Decade-Old Law Could Protect San Diego Tenants — Or Not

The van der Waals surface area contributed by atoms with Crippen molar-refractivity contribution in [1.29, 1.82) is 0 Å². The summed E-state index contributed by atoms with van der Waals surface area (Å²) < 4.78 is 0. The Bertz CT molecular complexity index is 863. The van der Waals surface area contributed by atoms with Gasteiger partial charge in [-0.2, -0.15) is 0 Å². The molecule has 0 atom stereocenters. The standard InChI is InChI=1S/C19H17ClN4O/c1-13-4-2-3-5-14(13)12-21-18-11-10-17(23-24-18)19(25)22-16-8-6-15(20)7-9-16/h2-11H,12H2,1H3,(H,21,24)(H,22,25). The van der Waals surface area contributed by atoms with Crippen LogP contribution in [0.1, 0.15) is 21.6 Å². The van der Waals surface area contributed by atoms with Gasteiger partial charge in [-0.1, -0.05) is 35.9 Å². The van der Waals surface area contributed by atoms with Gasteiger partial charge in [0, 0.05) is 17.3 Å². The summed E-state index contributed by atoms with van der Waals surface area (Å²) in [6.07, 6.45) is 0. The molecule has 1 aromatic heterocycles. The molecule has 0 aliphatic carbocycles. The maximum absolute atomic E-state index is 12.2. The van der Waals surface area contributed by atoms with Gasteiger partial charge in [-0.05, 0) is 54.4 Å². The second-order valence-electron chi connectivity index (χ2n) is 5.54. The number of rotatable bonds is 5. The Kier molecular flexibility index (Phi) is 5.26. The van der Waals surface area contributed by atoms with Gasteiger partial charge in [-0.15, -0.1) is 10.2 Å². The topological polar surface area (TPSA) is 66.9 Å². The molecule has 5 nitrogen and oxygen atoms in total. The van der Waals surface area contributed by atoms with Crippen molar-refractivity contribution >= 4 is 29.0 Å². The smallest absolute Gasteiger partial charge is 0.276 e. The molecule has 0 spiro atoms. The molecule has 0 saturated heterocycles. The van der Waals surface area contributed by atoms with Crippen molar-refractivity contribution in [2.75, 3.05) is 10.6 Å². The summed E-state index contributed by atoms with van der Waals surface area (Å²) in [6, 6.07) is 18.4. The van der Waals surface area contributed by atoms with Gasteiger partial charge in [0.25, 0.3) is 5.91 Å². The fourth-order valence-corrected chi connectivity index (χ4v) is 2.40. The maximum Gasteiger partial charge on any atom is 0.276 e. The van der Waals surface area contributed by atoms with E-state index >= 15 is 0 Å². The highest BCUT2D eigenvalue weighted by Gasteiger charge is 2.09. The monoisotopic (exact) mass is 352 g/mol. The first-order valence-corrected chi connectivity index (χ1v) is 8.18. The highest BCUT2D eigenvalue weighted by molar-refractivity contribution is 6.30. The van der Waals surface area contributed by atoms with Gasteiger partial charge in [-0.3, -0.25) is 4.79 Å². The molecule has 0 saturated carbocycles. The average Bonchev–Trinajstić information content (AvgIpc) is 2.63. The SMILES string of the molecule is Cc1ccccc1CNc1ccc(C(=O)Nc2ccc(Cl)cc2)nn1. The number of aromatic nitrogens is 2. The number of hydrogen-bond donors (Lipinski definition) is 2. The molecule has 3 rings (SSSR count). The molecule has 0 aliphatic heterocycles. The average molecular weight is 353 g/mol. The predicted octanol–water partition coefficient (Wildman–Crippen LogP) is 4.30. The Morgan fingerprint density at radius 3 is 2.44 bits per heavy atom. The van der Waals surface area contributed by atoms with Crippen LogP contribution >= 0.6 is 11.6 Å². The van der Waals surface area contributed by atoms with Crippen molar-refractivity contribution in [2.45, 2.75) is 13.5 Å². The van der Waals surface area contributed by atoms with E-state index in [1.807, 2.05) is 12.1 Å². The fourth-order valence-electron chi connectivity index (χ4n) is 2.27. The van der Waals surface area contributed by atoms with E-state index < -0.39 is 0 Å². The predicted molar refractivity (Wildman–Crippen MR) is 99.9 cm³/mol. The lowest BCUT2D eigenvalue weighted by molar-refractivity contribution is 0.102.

Yesterday we revisited an apartment building in barrio Logan which was owned by Ben King shot. We uncovered dangerous code violations and in order to fix those violations many of his tenants have been displaced. Today Megan Birks looks at an ordinance that might have detected them. The apartment at 2605 Logan Avenue used to be home to low income families, disabled individuals, and people trying to take addictions. The place had bold and cockroaches but was affordable. The property was purchased and remodeled last year. The new owners LWP Group gave nearly all of the previous tenants notice to vacate said they could overhaul the building. Today young tenants lock their skippered specially designed to bracts on the front stoop and check the mail underneath neon murals. Rent has gone from $650 from $650-$950 per month. I don't think they have the right to do that. Attendance rate attorney met with some of the tenants and others facing similar situations. He believes a 2004 city ordinance should have protected them from being pushed out under new ownership the ordinance says landlords have to tell tenants of two years or more why they are being evicted. It says only specific scenarios are cause for eviction. Things like not pay main of rent and illegal activity. The ordinance refers to necessary repairs and the question is what is necessary. It's an apartment babysitters with 1980s appliances -- may be suited with 1980s appliances but it works why is it necessary for the landlord to say not to update it and we needed to leave. To be clear the repairs made were not only cosmetic. The new owners said the conditions were so bad it would of been irresponsible to keep tenants in place during the renovations. A former tenant told us that she -- her son developed severe asthma after crews try to remove mold from her apartment. They argue that in general landlords haven't -- have a legal obligation to keep tenants in place whenever possible. Donna Frye draft the ordinance and degrees. If you own a property and want to make major repairs of course you can tell people you have to move out. The good landlords can say you can move out for a month or two and I will help with accommodations. It was part of a package of reforms meant to help residents struggling in the tight housing market. It was never meant to protect -- prevent property owners from updating their units and making money. They specifically said that landlords can convict -- evict tenants to make repairs for economic gain. The difference between the grass -- drafts are curious so we asked for an interpretation. Except for attorneys and judges to figure it out in court. I'm not aware of a ruling on the right to know ordinance. That probably won't happen anytime soon because these cases rarely make it to court. Data from the San Diego Superior Court show more than 98% tenants in eviction court settle before they go to trial. It's a big risk for tenant. If they end up losing and unlawful detainer in court. Tenants settle because having an eviction on the record would likely keep them from finding housing elsewhere. Until the legal community makes meaning of the ordinance there's another solution. Effective code enforcement. The landlord can allow property to get to the point where it is falling into a state of disrepair and then turn around and sell it to somebody else and kick everybody out that does not seem their. Since our investigation out at of code enforcement officers and work to be more proactive combating safe housing. The recently the got another building that passed on it because it would've needed a complete that job. We are now joined by Megan who reported the story. For those that did not hear the first story what did you hear about the properties and how they were affecting tenants. I looked at these properties in 2014 they had complaints on his record all but one of the tenants had to leave. The building -- and then effort to solve one problem created another problem which is the displacement of tenants. Some people cannot afford a. Other people were still paying 950 back in 2014 it may just be that they left and found another place.'s Who are the folks that within this kind of housing? Do they qualify for section 8? There's a subsection of San Diego renters that are low income that do not qualify for section it because they are either undocumented or maybe the to qualify but they are on a waiting list so you have a lot of people who really need the low rent in the have some health and safety issues. One of your sources told you that housing that would normally age and become more affordable is getting remodeled into better housing because we are not building enough to housing. You might come through and see residents 1960s apartment building that used to look crummy another have trendy address letters on them and new word and that's because there's not enough of new building going on. Used to be affordable. It sounds like you are telling a story of gentrification. We're talking about parts of town that some may say are built out. Is the room to build more housing? It depends on the community and their plan and its along the transit corridors so that something that affordable housing is considering. Hire and denser -- These buildings were improved which is great but then the former residents evicted kicked out or cannot afford to rent there anymore. What is the solution to this seeming Catch-22. It's a problem that will always be there. Some of my sources have talked about improving code enforcement. There's no reason that a building should get in such bad shape. Maybe it should be in a situation where the building is in decent shape and they can renovate unit by unit getting a package of $4 million from the state to sort of ease development of housing throughout the state and addressing the high fees that developers say it's in a multi-facilitated fashion. Some people are in favor of rent control. Is there any possibility that might happen in San Diego? I did not talk to supporters of rent control for this story They say that in areas like Los Angeles the selected the landlord can increase rent. Mentally is less incentive to go in and ticks problems that might create an issue I housing is getting a bad shape and that's the issue with -- that we are seeing now. RA Megan Burke's is a reporter with us and she just finished the two-part series on housing in San Diego.